The Fight This work has been published in the Teen Ink monthly print magazine.

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   The cold wind chilled her bones while it whispered through the bare tree branches. Each blade of grass twitched as it rubbed her fingers through its browning top. The brown, fallen leaves flittered over the grass with the wind following and pushing them to their unknown destination. The longer she sat in the mysterious environment, the colder the ground and air became. The once blue sky, dappled as far as she could see, soon became gray with clouds.

She wondered why she was even there. As she looked down at her watch she realized she had been sitting in a trance for three hours. She wondered why her parents hadn't come looking for her yet. It was pretty cold outside, but after a while she got used to being out there and it didn't seem to bother her as much, probably because she was so busy trying to figure out why she had run away in the first place. After a while she didn't seem to be as hyper as she had been when she had first come out. She thought a lot about what she had said to her parents and she started feeling a sense of guilt. She realized she didn't really hate them and she didn't want them dead. She just simply didn't want to go to a private school.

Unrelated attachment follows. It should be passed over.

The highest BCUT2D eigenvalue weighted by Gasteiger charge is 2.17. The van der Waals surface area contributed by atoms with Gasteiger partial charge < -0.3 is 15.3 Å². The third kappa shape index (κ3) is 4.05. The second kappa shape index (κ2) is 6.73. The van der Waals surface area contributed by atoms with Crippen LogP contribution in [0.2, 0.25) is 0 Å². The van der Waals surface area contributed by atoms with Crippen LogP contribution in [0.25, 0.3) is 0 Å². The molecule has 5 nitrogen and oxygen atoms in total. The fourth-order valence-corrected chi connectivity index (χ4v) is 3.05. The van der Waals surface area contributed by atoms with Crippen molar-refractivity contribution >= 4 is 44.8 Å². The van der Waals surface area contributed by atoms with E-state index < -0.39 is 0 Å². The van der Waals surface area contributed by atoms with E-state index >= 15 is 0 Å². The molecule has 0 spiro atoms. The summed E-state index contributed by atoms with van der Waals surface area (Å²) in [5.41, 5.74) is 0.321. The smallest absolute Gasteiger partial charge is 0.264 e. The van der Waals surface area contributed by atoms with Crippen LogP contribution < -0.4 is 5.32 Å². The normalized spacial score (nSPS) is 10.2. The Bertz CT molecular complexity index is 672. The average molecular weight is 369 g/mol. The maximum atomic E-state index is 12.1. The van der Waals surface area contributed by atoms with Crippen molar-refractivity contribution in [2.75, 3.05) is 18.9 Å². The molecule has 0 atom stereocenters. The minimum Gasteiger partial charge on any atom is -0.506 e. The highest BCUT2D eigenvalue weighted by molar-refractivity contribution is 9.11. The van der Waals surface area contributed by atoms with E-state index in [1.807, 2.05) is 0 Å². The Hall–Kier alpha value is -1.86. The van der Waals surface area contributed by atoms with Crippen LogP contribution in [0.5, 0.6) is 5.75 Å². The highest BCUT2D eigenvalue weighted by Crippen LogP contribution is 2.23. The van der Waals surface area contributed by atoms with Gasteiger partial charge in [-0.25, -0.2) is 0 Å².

Why couldn't they understand this? She figured if she could show them how serious she was by threatening she'd never return, they would change their minds. So she sat and waited, and waited, and waited, and waited. She was determined to remain until they came for her. As it darkened, many thoughts ran through her mind. What if they did die? Her mind wondered. I wish I could run to them and tell them how sorry I am. I was really acting like a spoiled brat. She realized she should appreciate the fact they could send her to a private school. But, because she'd always been extremely stubborn, she just couldn't go home.

After another fifteen minutes, through the woods came her mom and dad. She wanted to run and hug them, but instead she pretended to be asleep. Her dad gently picked her up and carried her home. As he entered the house he said, "Helen, all I ask is that you try that school for one year, and if you still feel the same way, you can return to Duxbury. Just remember, Duxbury may leave you with some good memories, but your education will bring you a good life!" n


This work has been published in the Teen Ink monthly print magazine. This piece has been published in Teen Ink’s monthly print magazine.






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